No.53 [HISTORY] The story of Frederik the Great
One of the first to discover pop culture and popularize it, Frederik Schodt looks back on his illustrious career.
Author and translator Frederik Schodt is famous for having worked for many years with Tezuka Osamu, the god of manga. But for many comic fans like me, Fred himself is a god, as he has helped spread the word about manga around the world, starting with his seminal book Manga! Manga! published in 1983 when people in the West didn’t even know what the word meant. Schodt, by the way, has recently translated Ban Toshio’s massive manga biography of Tezuka, The Osamu Tezuka Story. Originally published in Japan in 1992, and coming in at over 900 pages, the book is, according to Schodt, an informational and biographical manga that both explains Tezuka’s work and who he was as a person.
In the more than 30 years separating these two books, Japanese comics have conquered the world – something that never ceases to amaze Schodt. “When the time came to decide the title for my first book, I had a discussion with future Stone Bridge Press founder Peter Goodman, who at the time was my editor at Kodansha International (RIP – GS),” Schodt said. “He suggested we use the word “manga.” I was actually against it because I was afraid people would mistake it for an Italian word for eating. Consider that, at the time, nobody in the States even ate sushi. Eventually, he won the argument, but that shows you how different things were at the time.
In the beginning, most people, including me, believed that in order to publish manga in translation they had to make them look as much as possible like American comics. All the artwork should be “flopped,” or mirror-imaged, in order for the story to be read left to right instead of the original rightto- left order. Also, we needed to add many notes to explain Japanese cultural concepts. But now readers actually get upset if the artwork is flopped. Now they want the original thing because it feels more authentic.”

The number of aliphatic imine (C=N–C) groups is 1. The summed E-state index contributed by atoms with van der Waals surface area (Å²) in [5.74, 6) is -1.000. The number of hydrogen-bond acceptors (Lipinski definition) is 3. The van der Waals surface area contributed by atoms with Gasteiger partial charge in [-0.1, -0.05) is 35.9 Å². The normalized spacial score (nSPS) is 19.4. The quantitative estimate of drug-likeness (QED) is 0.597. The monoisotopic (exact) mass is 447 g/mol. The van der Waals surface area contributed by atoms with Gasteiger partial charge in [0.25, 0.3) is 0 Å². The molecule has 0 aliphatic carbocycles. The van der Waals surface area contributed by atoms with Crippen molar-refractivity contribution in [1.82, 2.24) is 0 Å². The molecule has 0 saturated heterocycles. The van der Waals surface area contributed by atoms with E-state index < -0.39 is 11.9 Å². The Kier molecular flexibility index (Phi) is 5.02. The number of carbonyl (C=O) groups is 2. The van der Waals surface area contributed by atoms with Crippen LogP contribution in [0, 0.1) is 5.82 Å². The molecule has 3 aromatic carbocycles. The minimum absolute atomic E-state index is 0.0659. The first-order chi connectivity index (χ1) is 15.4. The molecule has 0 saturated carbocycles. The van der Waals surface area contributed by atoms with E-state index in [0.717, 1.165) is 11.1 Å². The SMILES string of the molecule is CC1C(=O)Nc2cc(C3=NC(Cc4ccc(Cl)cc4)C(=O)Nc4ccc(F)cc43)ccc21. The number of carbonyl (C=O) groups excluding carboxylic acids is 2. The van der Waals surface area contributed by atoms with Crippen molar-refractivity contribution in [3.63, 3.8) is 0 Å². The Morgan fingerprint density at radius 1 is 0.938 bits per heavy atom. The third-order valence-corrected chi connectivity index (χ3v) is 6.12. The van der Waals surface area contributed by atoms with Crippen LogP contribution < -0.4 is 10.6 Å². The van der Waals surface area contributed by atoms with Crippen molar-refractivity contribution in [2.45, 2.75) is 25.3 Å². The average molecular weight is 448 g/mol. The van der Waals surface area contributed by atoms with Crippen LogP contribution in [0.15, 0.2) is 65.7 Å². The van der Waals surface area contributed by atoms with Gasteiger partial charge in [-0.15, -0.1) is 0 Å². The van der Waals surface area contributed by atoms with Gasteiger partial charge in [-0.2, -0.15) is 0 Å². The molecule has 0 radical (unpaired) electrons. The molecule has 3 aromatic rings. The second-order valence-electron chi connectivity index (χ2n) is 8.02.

Schodt first arrived in Japan with his family in 1965, when he was 15, but didn’t encounter manga culture right away. “I spent two and a half years in Tokyo and graduated from the American School in Japan, but I didn’t speak Japanese,” he said. “Maybe because of that, I don’t remember seeing manga during that time. It’s also true that even in Japan they were not as ubiquitous as they are now. Then I went back to Japan in 1970, and that’s when I decided to study Japanese intensively for a year and a half at the International Christian University. By this time, all the people around me were reading manga – the kind of sophisticated, more adult-oriented stories that were becoming popular at the time. It was like a generational badge of honour, a little bit like listening to rock music back in the States. In the beginning, I read Akatsuka Fujio’s comical manga. He published Tensai Bakabon (The Genius Idiot), and I just loved it. They were like American-style comics. I also read Kawasaki Noboru’s Isamu the Wilderness Boy. A while later, I began to read Tezuka Osamu’s Phoenix and became a big Tezuka fan. That was a real eye opener, because I had no idea comics could also be about serious themes. I was 20 years old and there were things in Phoenix that really resonated with me, like trying to figure out my life and the world around me.”
Schodt finally met Tezuka about seven years later when he was already working in Japan as a professional translator. “A few friends and I began to translate manga to make them better known around the world,” he said. “We approached a few manga artists and asked permission to translate their work. Among them was Tezuka. He was very nice. He wanted to know why we were interested in manga. Anyway, we gave Tezuka Productions the first five volumes that we had translated of Phoenix, and they stored them away for 25 years until they were finally published in 2002 by US firm Viz Media. That was basically my first manga translation. We also worked on Matsumoto Leiji’s Senjo (Battlefield) series, but unfortunately it was never published apart from a little extra item in Manga! Manga!”